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Earthquake Magnitudes

and Intensities
I. Not felt except by a very few under especially favorable conditions.
II. Felt only by a few persons at rest, especially on upper floors of buildings.
III. Felt quite noticeably by persons indoors, especially on upper floors of build-
ings. Many people do not recognize it as an earthquake. Standing motor cars may
rock slightly. Vibrations similar to the passing of a truck. Duration estimated.
IV. Felt indoors by many, outdoors by few during the day. At night, some awakened.
Dishes, windows, doors disturbed; walls make cracking sound. Sensation like
heavy truck striking building. Standing motor cars rocked noticeably.
V. Felt by nearly everyone; many awakened. Some dishes, windows broken. Unsta-
ble objects overturned. Pendulum clocks may stop.
What to expect during each magnitude and
intensity?
By:
Llanes, Christian Karl B.
Catamen, Ephesian
Source:http://earthquake.usgs.gov/learn/topics/mag_vs_int.php
Dishes, windows, doors disturbed; walls make cracking sound. Sensation like heavy truck
striking building. Standing motor cars rocked noticeably.
VI. Felt by all, many frightened. Some heavy furniture moved; a few instances of fallen plaster.
Damage slight.
VII. Damage negligible in buildings of good design and construction; slight to moderate in well-
built ordinary structures; considerable damage in poorly built or badly designed structures;
some chimneys broken.
VIII. Damage slight in specially designed structures; considerable damage in ordinary sub-
stantial buildings with partial collapse. Damage great in poorly built structures. Fall of chim-
neys, factory stacks, columns, monuments, walls. Heavy furniture overturned.
IX. Damage considerable in specially designed structures; well-designed frame structures
thrown out of plumb. Damage great in substantial buildings, with partial collapse. Buildings
shifted off foundations.
X. Some well-built wooden structures destroyed; most masonry and frame struc-
tures destroyed with foundations. Rails bent.
XI. Few, if any (masonry) structures remain standing. Bridges destroyed. Rails bent
greatly.
XII. Damage total. Lines of sight and level are distorted. Objects thrown into the air.
An earthquake is what happens when two blocks of
the earth suddenly slip past one another. The surface
where they slip is called the fault or fault plane. The
location below the earths surface where the earth-
quake starts is called thehypocenter, and the location
directly above it on the surface of the earth is called
the epicenter.
Sometimes an
earthquake
has foreshocks.
These are
smaller earth-
quakes that
happen in the
same place as the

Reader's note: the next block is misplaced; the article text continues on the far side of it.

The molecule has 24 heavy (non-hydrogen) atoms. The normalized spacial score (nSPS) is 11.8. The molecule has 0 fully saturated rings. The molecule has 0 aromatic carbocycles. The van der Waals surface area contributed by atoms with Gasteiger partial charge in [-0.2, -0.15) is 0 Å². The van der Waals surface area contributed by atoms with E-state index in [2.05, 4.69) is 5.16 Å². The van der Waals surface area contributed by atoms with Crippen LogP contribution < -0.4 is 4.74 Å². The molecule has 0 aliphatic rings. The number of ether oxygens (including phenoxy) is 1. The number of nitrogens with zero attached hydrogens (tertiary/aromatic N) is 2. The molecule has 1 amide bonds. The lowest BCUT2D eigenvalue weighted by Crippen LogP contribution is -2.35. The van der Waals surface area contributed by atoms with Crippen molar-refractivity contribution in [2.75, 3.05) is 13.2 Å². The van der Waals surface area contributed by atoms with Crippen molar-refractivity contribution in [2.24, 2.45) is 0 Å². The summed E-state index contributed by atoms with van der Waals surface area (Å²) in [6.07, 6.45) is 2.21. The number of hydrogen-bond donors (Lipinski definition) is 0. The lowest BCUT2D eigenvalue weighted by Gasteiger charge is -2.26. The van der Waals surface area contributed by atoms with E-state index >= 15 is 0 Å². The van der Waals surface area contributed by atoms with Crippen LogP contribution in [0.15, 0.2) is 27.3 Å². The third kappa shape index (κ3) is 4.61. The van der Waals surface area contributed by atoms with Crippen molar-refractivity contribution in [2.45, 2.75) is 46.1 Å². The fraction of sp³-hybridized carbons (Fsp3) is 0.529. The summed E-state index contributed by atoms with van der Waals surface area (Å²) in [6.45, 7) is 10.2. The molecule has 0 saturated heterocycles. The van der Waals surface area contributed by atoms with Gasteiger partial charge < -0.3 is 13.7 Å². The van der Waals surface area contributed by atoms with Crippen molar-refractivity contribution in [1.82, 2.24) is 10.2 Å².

larger earthquake that follows. Scientists cant tell
that an earthquake is a foreshock until the larger
earthquake happens. The largest, main earthquake is
called the mainshock. Mainshocks always haveafter-
shocks that follow. These are smaller earthquakes
that occur afterwards in the same place as the main-
shock. Depending on the size of the mainshock, af-
tershocks can continue for weeks, months, and even
years after the mainshock.



The earth has four major layers: the inner core, outer
core, mantle and crust. The crust and the top of the
mantle make up a thin skin on the surface of our planet.
But this skin is not all in one piece it is made up of
many pieces like a puzzle covering the surface of the
earth. Not only that, but these puzzle pieces keep
slowly moving
around, slid-
ing past one
another and
bumping into
each other.
We call these
puzzle piecestectonic plates, and the edges of the
plates are called the plate boundaries. The plate
boundaries are made up of many faults, and most of the
earthquakes around the world occur on these faults.
Since the edges of the plates are rough, they get stuck
while the rest of the plate keeps moving. Finally, when
the plate has moved far enough, the edges unstick on
one of the faults and there is an earthquake.

How are earth-
quakes measured
and recorded?
Earthquakes are re-
corded by instruments
called seismographs. The
recording they make is
called a seismogram. The
seismograph has a base that sets firmly in the ground,
and a heavy weight that hangs free. When an earth-
quake causes the ground to shake, the base of the
seismograph shakes too, but the hanging weight does
not. Instead the spring or string that it is hanging from
absorbs all the movement. The shaking is recorded
according to magnitude and intensity.
Magnitude and Intensity comparison
Magnitude and Intensity measure different character-
istics of earthquakes. Magnitude measures the energy
released at the source of the earthquake. Magnitude is
determined from measurements on seismographs.
Intensity measures the strength of shaking produced
by the earthquake at a certain location. Intensity is
determined from effects on people, human structures,
and the natural environment.
What is an earthquake?
What causes earthquakes and where do
they happen?